Hong Kong is one of the great centres for international cooking. Apart from several Chinese cuisines, there are also many Indian, Vietnamese, Filipino, Singaporean/Malaysian and Thai restaurants. It is the home of authentic Chinese food from all the regions of China, which may be sampled on a sampan in Causeway Bay, on a floating restaurant at Aberdeen, in a Kowloon restaurant, in a street market or at a deluxe hotel. Hotels serve European and Chinese food but there are also restaurants serving every type of local cuisine.
At small, local restaurants specialising in Cantonese food, don't expect an English menu or knives and forks. The best advice is to follow the crowds. Choose a restaurant that's full, and don't be shy about pointing to an interesting dish at your neighbour's table. This is often the best way to order, since even when there is an English menu, local specialities may not be on it.
The pointing method of ordering will come in handy when you visit the plethora of small, brightly lit dives, many open into the wee hours, that specialise either in noodle soups or roast meats. At noodle-centric restaurants, fish-ball soup with noodles is an excellent choice, and the goose, suckling pig, honeyed pork, and soy-sauce chicken are good bets at the roast-meat shops. A combination plate, with a sampling of meats and some greens on a bed of white rice, is a foolproof way to go.
Remember that many fine-dining restaurants are located in five-star hotels and shopping malls. Several of these restaurants, such as Dynasty and Caprice, offer seasonal menus or special chef's selections along with their standard à la carte options, and these are often the best bets.
Places to Dine
In Kowloon, restaurants are concentrated in hotels, in shopping malls, and along Nathan Road and its side streets, such as Knutsford Terrace with its many alfresco eateries. Central District caters to area office workers with a wide range of restaurants in IFC Mall and Pacific Place and to night revellers in the Lan Kwai Fong nightlife district and SoHo (South of Hollywood Road), with many more restaurants sprinkled in between. Wan Chai, home to both a convention centre and the city's liveliest nightlife, offers a wide range of restaurants catering to diverse crowds, while the nearby Causeway Bay's dining scene centres in and around Times Square Shopping Centre. The most striking views are from restaurants atop Victoria Peak, while Stanley, with its market and laid-back beach-front restaurants, seems like a different part of the world altogether.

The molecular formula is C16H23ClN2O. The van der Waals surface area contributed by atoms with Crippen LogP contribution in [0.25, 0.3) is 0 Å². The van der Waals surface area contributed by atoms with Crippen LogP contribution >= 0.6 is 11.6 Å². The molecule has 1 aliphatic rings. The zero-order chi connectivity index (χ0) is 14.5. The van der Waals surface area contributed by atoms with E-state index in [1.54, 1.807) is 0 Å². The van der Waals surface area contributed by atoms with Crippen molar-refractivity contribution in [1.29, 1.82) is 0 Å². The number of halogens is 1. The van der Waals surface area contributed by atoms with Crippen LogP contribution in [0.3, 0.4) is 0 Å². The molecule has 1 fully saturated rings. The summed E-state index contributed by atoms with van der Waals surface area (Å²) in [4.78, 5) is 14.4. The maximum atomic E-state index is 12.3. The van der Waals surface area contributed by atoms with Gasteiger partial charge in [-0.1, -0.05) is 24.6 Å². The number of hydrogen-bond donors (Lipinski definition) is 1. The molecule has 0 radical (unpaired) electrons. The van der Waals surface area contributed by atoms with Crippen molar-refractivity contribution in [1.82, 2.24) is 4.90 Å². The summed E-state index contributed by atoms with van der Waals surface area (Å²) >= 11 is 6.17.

Lan Kwai Fong
LKF, or the Fong, is an expensive but popular place to titillate the taste buds, this is where trendy restaurants and chic bars unite in a bustling bonanza under a common theme: indulgence.
From Chinese, Thai, Indian, Mediterranean, German, American to even a dressed-up version of British cuisine, from the outrageously expensive to the moderately inexpensive, populated by glamorous starlets and grungy students, Lan Kwai Fong has it all.
Tsim Sha Tsui
At over 100 years old, Inagiku has maintained its reputation as a destination for Japanese specialities.
One Peking Road in the heart of Tsim Sha Tsui is home to a number of remarkable restaurants and nightclubs, all with incredible views from the 30-floor tower shaped like a sail. The penthouse Aqua inspires with Italian and Japanese dishes served to the accompaniment of a harbour view. Chao Inn and Hutong specialise in Chiuchow and Beijing style Northern Chinese cuisines.
Several moderately priced restaurants in Central District include: Dan Ryan's Chicago Grill, located in Pacific Place and offering American classics; Peking Garden, serving food from Beijing; Super Star Seafood Restaurant, known for its Cantonese seafood and dim sum; and Tsui Hang Village Restaurant, serving Cantonese fare.
Fat Angelo's is renowned for its massive portions of American-style Italian food; Genki Sushi offers conveyor-belt sushi at low prices; Koh-I-Noor is recommended for Indian curries; and Spaghetti House is a popular family restaurant.
Finally, another good place for a casual, inexpensive meal is the Food Fare food court in Pacific Place, 88 Queensway, in Central, where various counters offer Chinese, Thai, Korean, and Japanese food, as well as sandwiches and pasta.
Causeway Bay & Wan Chai
Fook Lam Moon, famous for its exotic Cantonese fare also has a branch in Wan Chai. Jade Garden is good for Cantonese food and dim sum. Super Star Seafood Restaurant, serves Cantonese dishes, seafood and dim sum, and Wu Kong specialises in cuisine from Shanghai.
California Pizza Kitchen, Fat Angelo's, Genki Sushi, and Spaghetti House, all have branches in Wan Chai and/or Causeway Bay. The Flying Pan, PizzaExpress and Pret A Manger also have branches here.
Kumatei has a solid reputation for excellent Japanese cuisine. Victoria City serves classic seafood platters that do not require as stringent a dress code.
In addition, Café O is popular for its sandwiches, pizzas, and other fare.
PizzaExpress offers a dreamy view of the sea from its outside terrace on Stanley Main Street, where you'll also find a row of other restaurants. In addition, the Murray House, Stanley Plaza, has a few restaurants serving Spanish, Vietnamese and German food.